Reply
    1. Jeremy

      I’m usually willing to cut off the bad part too for stuff like cheese or bread. Really though, the mold has likely spread throughout by then and I’m only cutting off the visible part. I don’t get sick from it though. So maybe I’m building up my stomach’s immunity.

      Reply
  7. Jason Clayton | frugalhabits

    Throwing in the cheap meals every week is huge for me in saving money. Sometimes we will throw in $1 tacos at Qdoba or even spaghetti as a cheaper option once a week. This simple technique pays off huge for me at the end of the month.

    Reply
    1. Jeremy

      And by just mixing in those meals sometime, you don’t feel like you’re depriving yourself by living exclusively on cheap food. Then again, those meals sound pretty tasty. Most people don’t stop to think how cheap something like spaghetti really is.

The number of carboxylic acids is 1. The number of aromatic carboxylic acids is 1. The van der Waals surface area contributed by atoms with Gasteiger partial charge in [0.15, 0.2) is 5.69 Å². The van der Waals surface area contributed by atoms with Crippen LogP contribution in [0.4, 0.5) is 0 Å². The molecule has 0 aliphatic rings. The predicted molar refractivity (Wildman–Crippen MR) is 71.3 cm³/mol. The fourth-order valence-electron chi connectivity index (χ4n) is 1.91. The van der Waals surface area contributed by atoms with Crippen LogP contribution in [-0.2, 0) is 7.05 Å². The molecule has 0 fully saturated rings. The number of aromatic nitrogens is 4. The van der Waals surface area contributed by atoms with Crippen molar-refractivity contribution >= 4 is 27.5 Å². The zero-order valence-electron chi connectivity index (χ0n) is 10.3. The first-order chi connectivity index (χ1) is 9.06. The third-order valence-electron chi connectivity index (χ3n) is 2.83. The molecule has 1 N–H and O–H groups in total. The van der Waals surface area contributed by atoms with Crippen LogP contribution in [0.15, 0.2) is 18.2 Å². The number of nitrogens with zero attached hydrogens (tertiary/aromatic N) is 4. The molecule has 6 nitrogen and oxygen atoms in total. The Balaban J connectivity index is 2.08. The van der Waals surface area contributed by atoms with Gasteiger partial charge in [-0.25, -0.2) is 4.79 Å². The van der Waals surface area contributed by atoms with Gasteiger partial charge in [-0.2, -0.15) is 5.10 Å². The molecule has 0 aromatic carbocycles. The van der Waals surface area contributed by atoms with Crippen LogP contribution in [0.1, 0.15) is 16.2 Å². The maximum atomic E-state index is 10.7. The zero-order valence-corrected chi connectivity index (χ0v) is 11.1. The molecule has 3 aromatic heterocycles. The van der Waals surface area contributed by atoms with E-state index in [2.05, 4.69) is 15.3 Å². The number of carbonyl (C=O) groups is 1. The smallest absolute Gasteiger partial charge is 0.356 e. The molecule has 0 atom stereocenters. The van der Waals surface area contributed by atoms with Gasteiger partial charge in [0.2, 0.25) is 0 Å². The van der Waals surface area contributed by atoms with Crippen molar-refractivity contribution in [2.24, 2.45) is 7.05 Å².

Reply
  8. Biku Toria

    I use coupons and only buy non-essentials when they’re on sale. We also eat a lot of pasta; a $3 pasta dinner is huge savings for a family of four!

    Reply
    1. Jeremy

      For sure, pasta is an awesome, cheap meal. The great part is that it is easy enough to add a bit of variety each time by using different sauce, vegetables or meat. It’s good however you choose to make it.

      Reply
  9. Anne C

    I’ve learned that I’m saving money if I buy items that we always use and ran out of often in bulk. Tissue paper, cooking oil, detergent, some canned goods, and a lot more. We can go for weeks without going to the grocery if we have all our necessities in our home. This means less gas used, less eating out, and less impulsive buys.

    Reply
    1. Jeremy

      That is right…bulk shopping doesn’t only save money on the per item price, but also has those other benefits. I’m all for spending less time shopping.

      Reply